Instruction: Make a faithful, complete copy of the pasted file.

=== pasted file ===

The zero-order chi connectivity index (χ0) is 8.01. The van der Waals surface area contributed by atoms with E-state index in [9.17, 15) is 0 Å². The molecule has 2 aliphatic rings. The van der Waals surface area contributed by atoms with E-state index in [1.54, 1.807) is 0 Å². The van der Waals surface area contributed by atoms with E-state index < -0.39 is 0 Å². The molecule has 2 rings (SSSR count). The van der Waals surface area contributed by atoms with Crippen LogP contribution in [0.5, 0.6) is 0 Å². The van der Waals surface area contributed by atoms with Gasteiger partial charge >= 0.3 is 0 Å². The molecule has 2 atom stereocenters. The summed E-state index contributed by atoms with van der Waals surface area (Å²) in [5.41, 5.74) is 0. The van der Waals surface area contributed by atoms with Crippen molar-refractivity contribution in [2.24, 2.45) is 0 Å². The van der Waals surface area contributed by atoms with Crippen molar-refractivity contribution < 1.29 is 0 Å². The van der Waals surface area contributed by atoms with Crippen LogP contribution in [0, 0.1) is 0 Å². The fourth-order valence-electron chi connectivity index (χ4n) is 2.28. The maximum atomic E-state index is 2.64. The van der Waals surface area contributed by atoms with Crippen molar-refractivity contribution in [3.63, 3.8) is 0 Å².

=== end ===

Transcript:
The zero-order chi connectivity index (χ0) is 8.01. The van der Waals surface area contributed by atoms with E-state index in [9.17, 15) is 0 Å². The molecule has 2 aliphatic rings. The van der Waals surface area contributed by atoms with E-state index in [1.54, 1.807) is 0 Å². The van der Waals surface area contributed by atoms with E-state index < -0.39 is 0 Å². The molecule has 2 rings (SSSR count). The van der Waals surface area contributed by atoms with Crippen LogP contribution in [0.5, 0.6) is 0 Å². The van der Waals surface area contributed by atoms with Gasteiger partial charge >= 0.3 is 0 Å². The molecule has 2 atom stereocenters. The summed E-state index contributed by atoms with van der Waals surface area (Å²) in [5.41, 5.74) is 0. The van der Waals surface area contributed by atoms with Crippen molar-refractivity contribution in [2.24, 2.45) is 0 Å². The van der Waals surface area contributed by atoms with Crippen molar-refractivity contribution < 1.29 is 0 Å². The van der Waals surface area contributed by atoms with Crippen LogP contribution in [0, 0.1) is 0 Å². The fourth-order valence-electron chi connectivity index (χ4n) is 2.28. The maximum atomic E-state index is 2.64. The van der Waals surface area contributed by atoms with Crippen molar-refractivity contribution in [3.63, 3.8) is 0 Å².